I never signed up to be an online teacher

I have been teaching adult students of English as a Second Language at the International Institute of Minnesota since 2016. Most of my students are refugees or immigrants; some have been resettled by the International Institute itself, and others are working toward their U.S. citizenship through the Institute as well. Some of my students have also been spouses of scholars or researchers at the University of Minnesota, especially since the International Institute is very close to the U of M's Saint Paul campus and student housing complex.

I love teaching these students. They come from so many different places around the world -- Somalia, China, Cameroon, South Korea, Mexico, the Philippines, Ecuador, the Gambia, Ethiopia, Japan, Brazil, Vietnam, Mali, Venezuela, Ukraine, Colombia, Azerbaijan, Peru, Haiti, and more. One of my favorite things to do in class is for students to share their cultural knowledge with each other and with me.

Like everyone else, I was not prepared for all the changes that came with the pandemic. I remember that the last day we were open for classes was March 16th, 2020, and I had stayed home from work that day because my younger daughter had a fever and couldn't go to school. So I really didn't get to say goodbye to my students in person, and there was no way to know when I would be able to see them again. Indeed, some of those students have since returned to their countries, so I never got to see them again at all.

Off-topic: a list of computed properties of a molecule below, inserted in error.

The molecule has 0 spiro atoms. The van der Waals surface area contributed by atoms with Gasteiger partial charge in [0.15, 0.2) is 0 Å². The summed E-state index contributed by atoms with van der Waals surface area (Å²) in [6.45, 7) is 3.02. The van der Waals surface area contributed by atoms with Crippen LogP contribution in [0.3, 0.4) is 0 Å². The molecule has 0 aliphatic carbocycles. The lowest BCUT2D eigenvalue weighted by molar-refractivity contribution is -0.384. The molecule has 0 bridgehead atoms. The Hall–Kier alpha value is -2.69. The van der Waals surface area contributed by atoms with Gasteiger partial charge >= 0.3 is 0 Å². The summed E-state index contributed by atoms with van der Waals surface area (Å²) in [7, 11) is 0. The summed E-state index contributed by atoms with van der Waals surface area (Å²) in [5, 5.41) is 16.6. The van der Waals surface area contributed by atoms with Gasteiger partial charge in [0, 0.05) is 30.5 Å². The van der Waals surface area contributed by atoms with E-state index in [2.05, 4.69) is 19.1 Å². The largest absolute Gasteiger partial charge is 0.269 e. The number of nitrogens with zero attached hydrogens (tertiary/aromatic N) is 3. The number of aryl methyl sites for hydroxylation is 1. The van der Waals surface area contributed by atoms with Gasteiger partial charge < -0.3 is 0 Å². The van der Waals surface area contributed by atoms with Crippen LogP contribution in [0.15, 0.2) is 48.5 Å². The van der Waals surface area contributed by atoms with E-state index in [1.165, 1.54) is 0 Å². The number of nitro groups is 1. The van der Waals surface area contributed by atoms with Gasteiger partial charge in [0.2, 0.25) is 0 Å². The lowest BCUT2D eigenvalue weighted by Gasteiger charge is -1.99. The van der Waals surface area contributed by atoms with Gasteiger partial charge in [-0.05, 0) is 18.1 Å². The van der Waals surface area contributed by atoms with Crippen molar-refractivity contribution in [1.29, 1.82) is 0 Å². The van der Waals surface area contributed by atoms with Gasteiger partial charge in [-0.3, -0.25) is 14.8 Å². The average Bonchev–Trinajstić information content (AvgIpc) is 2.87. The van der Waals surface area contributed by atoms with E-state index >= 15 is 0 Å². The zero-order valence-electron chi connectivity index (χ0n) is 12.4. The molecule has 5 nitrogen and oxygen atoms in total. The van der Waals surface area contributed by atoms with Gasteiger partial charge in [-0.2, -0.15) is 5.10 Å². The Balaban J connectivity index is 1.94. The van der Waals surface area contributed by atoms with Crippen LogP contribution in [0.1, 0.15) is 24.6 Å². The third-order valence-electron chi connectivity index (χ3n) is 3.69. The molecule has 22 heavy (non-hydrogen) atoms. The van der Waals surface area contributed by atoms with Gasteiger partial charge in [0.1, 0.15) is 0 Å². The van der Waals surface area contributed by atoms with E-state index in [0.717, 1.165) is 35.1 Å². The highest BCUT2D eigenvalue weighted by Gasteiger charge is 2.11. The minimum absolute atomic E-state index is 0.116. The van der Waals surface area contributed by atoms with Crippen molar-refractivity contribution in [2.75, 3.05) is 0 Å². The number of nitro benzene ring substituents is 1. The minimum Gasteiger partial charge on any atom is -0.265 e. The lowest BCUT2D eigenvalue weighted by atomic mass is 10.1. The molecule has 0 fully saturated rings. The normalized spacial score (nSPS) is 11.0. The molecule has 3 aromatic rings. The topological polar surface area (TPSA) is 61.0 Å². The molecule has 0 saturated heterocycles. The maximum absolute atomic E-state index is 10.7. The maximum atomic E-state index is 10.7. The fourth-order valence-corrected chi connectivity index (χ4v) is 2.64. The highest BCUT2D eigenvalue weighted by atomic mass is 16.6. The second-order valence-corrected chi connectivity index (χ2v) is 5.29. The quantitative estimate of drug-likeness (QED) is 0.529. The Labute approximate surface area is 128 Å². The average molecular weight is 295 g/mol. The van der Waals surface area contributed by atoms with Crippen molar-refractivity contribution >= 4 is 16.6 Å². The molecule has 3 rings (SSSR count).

For about two weeks, I took time off from work -- first because of my daughter's fever, and then because my children's school was closed, and I had to take care of both of them during the day. During this time, my coworkers figured out how we could start having classes on Zoom with our students. I think the first day we started online teaching was around March 30.

It has been a very long journey since then, with all the social distancing and remote teaching. During the summer months, I struggled with depression and anxiety. For a long time, I felt like I not only didn't know *how* to teach online, but I didn't know *what* to teach anymore, either. I didn't believe I had anything to say that would be of value to my students.

In September or October, I finally started to feel better, like I could cope with virtual teaching and all the other aspects of pandemic life. One thing that helped me a lot was going back to my workplace. Of course, I still couldn't meet with my classes in the classroom. The students stayed at their homes, and we met every day on Zoom. But even though I was alone in my classroom, it helped me to feel more like a teacher again.

The pandemic isn't over, and we are still teaching at a distance. I have gained enough tech skills and regained enough of my confidence to be comfortable teaching online, for now. I was even able to connect emotionally with one or two students who went through pandemic depression, like I had done. But like most everyone else, I can't wait for things to return to something closer to normal again. How amazing it will feel to meet face to face with students in my classroom again one day!